Friday, January 15, 2016

The Blog About Jihad

You know you're getting old when you don't know any of the performers on Ryan Seacrest's Rockin' New Year's Eve.

#crossfit2016 became #ouchfit2016 in two weeks.
I haven't felt much like writing lately. Months even. Which is difficult because both my income and happiness depend on it. The way I write is also non-traditional and possibly Darwinism in action: I walk around Manhattan, earbuds in with music on, and tap away in “Notes”—like right now somewhere in Midtown West, dodging cars, 37°.

I don't mind the cold. I don't even feel it. And therein lies my problem. I don't really feel anything nowadays. I get up at six, make coffee, and work until later when I have plans with friends or the girl I'm seeing.

My life is sane, stable, and affluent. And I hate it. Because the serendipity of what New York has to offer is lost on someone with a growing savings, a mortgage, and a $50k unused credit limit that offers airline miles for free travel.

And no I'm not trying to show how big my dick is. (It's big enough.) I'm trying to sort it all out mentally right now for me because every night I go to bed with a headache and when it comes to pushing pen to paper, or at least continuing the motion of fingers on a keyboard, the desire is not there. Which is sad because writing used to be like sex to me, where I used to get this sensation when I'd write, free and open verse that seemed to resonate with people because it resonated with me. Like some fucked up Tibetan singing bowl after a bomb ass yoga class with a hot girl (or guy for some) in downward dog in front of you.

But now when I write, or at least try to, I get this weird headachey feeling in my third eye that stares forward waiting to be inspired by something it sees but it sees nothing and as I wait for that sight I decide I should probably be working and making more money. And then I come across something about the Syrian Civil War and ISIS, since that’s my beat, and begin to write about that but not for me, and end up covering up that new headache and the fear I’m losing my creativity with a glass of wine with a Xanax mixer.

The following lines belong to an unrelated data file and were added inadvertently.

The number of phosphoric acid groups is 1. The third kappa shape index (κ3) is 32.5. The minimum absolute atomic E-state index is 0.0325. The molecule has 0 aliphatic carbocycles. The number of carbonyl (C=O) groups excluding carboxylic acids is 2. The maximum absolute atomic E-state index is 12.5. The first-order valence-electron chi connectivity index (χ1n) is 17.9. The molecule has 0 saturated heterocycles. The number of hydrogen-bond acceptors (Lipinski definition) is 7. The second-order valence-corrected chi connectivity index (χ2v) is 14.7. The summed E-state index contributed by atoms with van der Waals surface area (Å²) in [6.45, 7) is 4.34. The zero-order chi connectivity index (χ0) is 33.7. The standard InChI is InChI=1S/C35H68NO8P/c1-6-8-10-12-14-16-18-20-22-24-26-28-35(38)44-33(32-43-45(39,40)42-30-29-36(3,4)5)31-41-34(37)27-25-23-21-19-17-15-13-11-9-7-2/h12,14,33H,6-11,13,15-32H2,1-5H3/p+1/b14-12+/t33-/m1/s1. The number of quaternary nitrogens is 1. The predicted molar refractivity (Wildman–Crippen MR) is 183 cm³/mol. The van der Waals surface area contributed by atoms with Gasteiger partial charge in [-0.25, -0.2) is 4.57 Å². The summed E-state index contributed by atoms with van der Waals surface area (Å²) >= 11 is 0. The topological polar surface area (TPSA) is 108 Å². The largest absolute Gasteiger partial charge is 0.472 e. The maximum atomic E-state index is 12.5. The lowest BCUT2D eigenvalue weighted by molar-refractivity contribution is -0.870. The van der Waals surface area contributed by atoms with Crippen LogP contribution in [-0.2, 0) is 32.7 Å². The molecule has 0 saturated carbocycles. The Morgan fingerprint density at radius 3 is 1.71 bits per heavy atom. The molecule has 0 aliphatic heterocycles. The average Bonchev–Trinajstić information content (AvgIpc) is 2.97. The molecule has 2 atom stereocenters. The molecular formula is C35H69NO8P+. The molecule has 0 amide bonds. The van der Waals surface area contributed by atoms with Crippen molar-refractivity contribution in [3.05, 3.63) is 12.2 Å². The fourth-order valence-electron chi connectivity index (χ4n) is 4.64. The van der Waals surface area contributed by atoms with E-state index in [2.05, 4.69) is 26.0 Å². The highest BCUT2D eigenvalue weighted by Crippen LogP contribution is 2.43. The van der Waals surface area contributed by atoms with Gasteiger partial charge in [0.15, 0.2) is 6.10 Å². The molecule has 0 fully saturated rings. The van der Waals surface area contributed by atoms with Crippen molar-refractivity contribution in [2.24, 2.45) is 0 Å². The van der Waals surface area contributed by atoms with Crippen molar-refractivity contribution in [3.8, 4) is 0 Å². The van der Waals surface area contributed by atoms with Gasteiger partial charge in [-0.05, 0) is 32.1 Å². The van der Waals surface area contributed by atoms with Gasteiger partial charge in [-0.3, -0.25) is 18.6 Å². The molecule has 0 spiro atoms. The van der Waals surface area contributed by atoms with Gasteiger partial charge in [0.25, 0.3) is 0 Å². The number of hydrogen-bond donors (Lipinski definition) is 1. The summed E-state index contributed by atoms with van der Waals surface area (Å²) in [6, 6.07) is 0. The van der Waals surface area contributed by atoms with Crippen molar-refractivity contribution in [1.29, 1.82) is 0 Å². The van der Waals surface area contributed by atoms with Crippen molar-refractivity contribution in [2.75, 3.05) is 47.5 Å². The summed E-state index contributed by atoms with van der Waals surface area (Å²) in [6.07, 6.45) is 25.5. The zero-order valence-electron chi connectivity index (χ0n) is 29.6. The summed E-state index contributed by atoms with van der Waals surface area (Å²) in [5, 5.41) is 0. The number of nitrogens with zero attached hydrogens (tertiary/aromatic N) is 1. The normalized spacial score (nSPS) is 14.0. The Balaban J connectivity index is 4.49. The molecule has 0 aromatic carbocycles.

Except this time the headache did not go away. This time when I went to work instead of write, the word "jihad" was used a lot on this terrorist Twitter feed I was following and it got me thinking: that's how I feel.

And no, I don't mean I feel or have any terrorist inclinations or sympathy for the Islamic State. I'm a proud and happy American (USA! NSA!) who just happens to work in extremism journalism and right now actually know the traditional definition of “jihad”:  the struggle for one’s self, for one’s own soul. It's the same sort of feeling Thoreau had in those Massachusetts woods when he tried to break into Eastern esotericism, or if you want to stay in the more familiar Judeo-Christian sense, the same sort of feeling Jesus had when he sat and contemplated God in Gethsemane. (“Why are you sleeping?”)

If everything was going so well, why didn't I feel well?

Because I wasn't living up to my true potential. And to write that, to say that, on paper for me is the same as having it tattooed on my forehead like some prayer bump on an Islamist zealot.

"Are you unhappy? Depressed?" My doctor asked me at my latest physical.

"No." I said flatly.

"Good. Drop your pants."

He massaged around my balls, checking for a hernia. “So you want the Advair refill,” he said, making small talk about things we’ve already discussed for no reason other than he was an assumedly straight man currently jiggling another man’s genitalia. “Do you still want the Xanax refill?"

“I wouldn't be able to fly without it,” I said, referring to the fact I am usually on a transcontinental flight about every other month.
There's some good shit in this book.

But then it hit me: I can't fly with it.

The headache at the end of every day that I managed with a glass of wine and the panic of impending doom I squashed with Xanax were manifestations of real emotions, but not my traditional ones that inspired me to write.  But they were still emotions that I could write about.

And now here I was at the end of the day contemplating writing and all I wanted to do was crack a bottle of wine or pop a Xanax but I knew that wasn’t the answer. I had read enough and had lived far too many places to know that. And still, the same question lingered in my head: If everything was going so well, why didn't I feel well?

The Quran says, “And he called out within the darknesses, ‘There is no deity except You; exalted are You. Indeed, I have been of the wrongdoers.’” And I’m going to say what I think it means as a Midwestern-raised, middle class, white, American, male, with no Islamic theosophical knowledge other than that I realize I’m one who’s forgotten to question the darknesses.


I think it means I’ve got to get my ass in gear for 2016.

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